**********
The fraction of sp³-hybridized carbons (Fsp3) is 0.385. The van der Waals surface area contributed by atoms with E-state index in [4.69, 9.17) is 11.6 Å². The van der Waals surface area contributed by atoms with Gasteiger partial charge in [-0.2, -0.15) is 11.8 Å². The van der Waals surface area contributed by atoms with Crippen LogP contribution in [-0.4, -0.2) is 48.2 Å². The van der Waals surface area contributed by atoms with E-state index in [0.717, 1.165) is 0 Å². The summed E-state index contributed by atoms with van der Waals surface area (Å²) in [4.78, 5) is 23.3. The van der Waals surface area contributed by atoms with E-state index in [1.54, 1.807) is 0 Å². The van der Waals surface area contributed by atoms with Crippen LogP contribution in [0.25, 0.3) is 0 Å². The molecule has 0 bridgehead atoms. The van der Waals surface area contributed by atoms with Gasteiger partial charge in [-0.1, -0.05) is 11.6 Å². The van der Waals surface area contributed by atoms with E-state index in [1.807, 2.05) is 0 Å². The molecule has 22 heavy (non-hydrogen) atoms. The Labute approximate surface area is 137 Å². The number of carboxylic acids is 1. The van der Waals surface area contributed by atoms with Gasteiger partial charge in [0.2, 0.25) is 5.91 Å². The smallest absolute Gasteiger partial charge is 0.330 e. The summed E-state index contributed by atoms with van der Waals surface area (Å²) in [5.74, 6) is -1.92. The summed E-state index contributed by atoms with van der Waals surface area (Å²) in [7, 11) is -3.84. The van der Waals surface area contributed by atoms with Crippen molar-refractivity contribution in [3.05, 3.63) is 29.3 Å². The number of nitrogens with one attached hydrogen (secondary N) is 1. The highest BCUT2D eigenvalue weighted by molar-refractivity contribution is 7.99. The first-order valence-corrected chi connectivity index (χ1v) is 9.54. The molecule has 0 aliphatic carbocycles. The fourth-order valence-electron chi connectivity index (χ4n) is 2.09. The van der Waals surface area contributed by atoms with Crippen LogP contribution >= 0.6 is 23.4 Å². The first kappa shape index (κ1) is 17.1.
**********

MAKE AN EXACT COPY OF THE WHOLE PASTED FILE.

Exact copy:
The fraction of sp³-hybridized carbons (Fsp3) is 0.385. The van der Waals surface area contributed by atoms with E-state index in [4.69, 9.17) is 11.6 Å². The van der Waals surface area contributed by atoms with Gasteiger partial charge in [-0.2, -0.15) is 11.8 Å². The van der Waals surface area contributed by atoms with Crippen LogP contribution in [-0.4, -0.2) is 48.2 Å². The van der Waals surface area contributed by atoms with E-state index in [0.717, 1.165) is 0 Å². The summed E-state index contributed by atoms with van der Waals surface area (Å²) in [4.78, 5) is 23.3. The van der Waals surface area contributed by atoms with E-state index in [1.54, 1.807) is 0 Å². The van der Waals surface area contributed by atoms with Crippen LogP contribution in [0.25, 0.3) is 0 Å². The molecule has 0 bridgehead atoms. The van der Waals surface area contributed by atoms with Gasteiger partial charge in [-0.1, -0.05) is 11.6 Å². The van der Waals surface area contributed by atoms with E-state index in [1.807, 2.05) is 0 Å². The molecule has 22 heavy (non-hydrogen) atoms. The Labute approximate surface area is 137 Å². The number of carboxylic acids is 1. The van der Waals surface area contributed by atoms with Gasteiger partial charge in [0.2, 0.25) is 5.91 Å². The smallest absolute Gasteiger partial charge is 0.330 e. The summed E-state index contributed by atoms with van der Waals surface area (Å²) in [5.74, 6) is -1.92. The summed E-state index contributed by atoms with van der Waals surface area (Å²) in [7, 11) is -3.84. The van der Waals surface area contributed by atoms with Crippen molar-refractivity contribution in [3.05, 3.63) is 29.3 Å². The number of nitrogens with one attached hydrogen (secondary N) is 1. The highest BCUT2D eigenvalue weighted by molar-refractivity contribution is 7.99. The first-order valence-corrected chi connectivity index (χ1v) is 9.54. The molecule has 0 aliphatic carbocycles. The fourth-order valence-electron chi connectivity index (χ4n) is 2.09. The van der Waals surface area contributed by atoms with Crippen LogP contribution >= 0.6 is 23.4 Å². The first kappa shape index (κ1) is 17.1.